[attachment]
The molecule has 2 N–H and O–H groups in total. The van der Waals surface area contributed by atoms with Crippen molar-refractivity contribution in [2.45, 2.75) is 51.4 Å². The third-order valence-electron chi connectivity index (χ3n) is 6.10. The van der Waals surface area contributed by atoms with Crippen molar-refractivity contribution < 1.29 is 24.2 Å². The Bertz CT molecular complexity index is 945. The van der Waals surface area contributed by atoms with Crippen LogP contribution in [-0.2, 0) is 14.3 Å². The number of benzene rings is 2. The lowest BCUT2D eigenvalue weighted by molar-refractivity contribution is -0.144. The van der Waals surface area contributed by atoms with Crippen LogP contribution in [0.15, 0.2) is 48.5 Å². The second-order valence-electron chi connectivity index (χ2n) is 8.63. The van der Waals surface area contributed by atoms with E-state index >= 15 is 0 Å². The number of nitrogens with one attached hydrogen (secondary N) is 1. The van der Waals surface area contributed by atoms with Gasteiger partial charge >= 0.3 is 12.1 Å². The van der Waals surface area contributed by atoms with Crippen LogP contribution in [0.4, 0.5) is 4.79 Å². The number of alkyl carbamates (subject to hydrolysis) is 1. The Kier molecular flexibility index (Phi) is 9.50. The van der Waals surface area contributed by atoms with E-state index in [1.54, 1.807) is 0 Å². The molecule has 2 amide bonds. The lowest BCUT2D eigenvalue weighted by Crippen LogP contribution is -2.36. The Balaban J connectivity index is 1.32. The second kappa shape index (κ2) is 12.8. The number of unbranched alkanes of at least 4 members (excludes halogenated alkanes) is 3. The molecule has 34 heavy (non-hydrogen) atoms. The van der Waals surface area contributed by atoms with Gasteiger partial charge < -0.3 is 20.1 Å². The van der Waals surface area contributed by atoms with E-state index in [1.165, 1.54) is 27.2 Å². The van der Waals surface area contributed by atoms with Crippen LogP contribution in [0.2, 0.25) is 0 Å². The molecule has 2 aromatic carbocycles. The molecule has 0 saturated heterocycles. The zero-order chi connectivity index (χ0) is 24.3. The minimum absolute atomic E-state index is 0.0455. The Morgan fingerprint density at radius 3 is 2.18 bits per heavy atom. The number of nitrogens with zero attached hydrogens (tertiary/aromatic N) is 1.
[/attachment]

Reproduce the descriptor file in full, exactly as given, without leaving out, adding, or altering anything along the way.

The molecule has 2 N–H and O–H groups in total. The van der Waals surface area contributed by atoms with Crippen molar-refractivity contribution in [2.45, 2.75) is 51.4 Å². The third-order valence-electron chi connectivity index (χ3n) is 6.10. The van der Waals surface area contributed by atoms with Crippen molar-refractivity contribution < 1.29 is 24.2 Å². The Bertz CT molecular complexity index is 945. The van der Waals surface area contributed by atoms with Crippen LogP contribution in [-0.2, 0) is 14.3 Å². The number of benzene rings is 2. The lowest BCUT2D eigenvalue weighted by molar-refractivity contribution is -0.144. The van der Waals surface area contributed by atoms with Crippen LogP contribution in [0.15, 0.2) is 48.5 Å². The second-order valence-electron chi connectivity index (χ2n) is 8.63. The van der Waals surface area contributed by atoms with E-state index >= 15 is 0 Å². The number of nitrogens with one attached hydrogen (secondary N) is 1. The van der Waals surface area contributed by atoms with Gasteiger partial charge >= 0.3 is 12.1 Å². The van der Waals surface area contributed by atoms with Crippen LogP contribution in [0.4, 0.5) is 4.79 Å². The number of alkyl carbamates (subject to hydrolysis) is 1. The Kier molecular flexibility index (Phi) is 9.50. The van der Waals surface area contributed by atoms with E-state index in [1.54, 1.807) is 0 Å². The molecule has 2 amide bonds. The lowest BCUT2D eigenvalue weighted by Crippen LogP contribution is -2.36. The Balaban J connectivity index is 1.32. The second kappa shape index (κ2) is 12.8. The number of unbranched alkanes of at least 4 members (excludes halogenated alkanes) is 3. The molecule has 34 heavy (non-hydrogen) atoms. The van der Waals surface area contributed by atoms with Gasteiger partial charge < -0.3 is 20.1 Å². The van der Waals surface area contributed by atoms with E-state index in [1.165, 1.54) is 27.2 Å². The van der Waals surface area contributed by atoms with Crippen LogP contribution in [0.2, 0.25) is 0 Å². The molecule has 2 aromatic carbocycles. The molecule has 0 saturated heterocycles. The zero-order chi connectivity index (χ0) is 24.3. The minimum absolute atomic E-state index is 0.0455. The Morgan fingerprint density at radius 3 is 2.18 bits per heavy atom. The number of nitrogens with zero attached hydrogens (tertiary/aromatic N) is 1.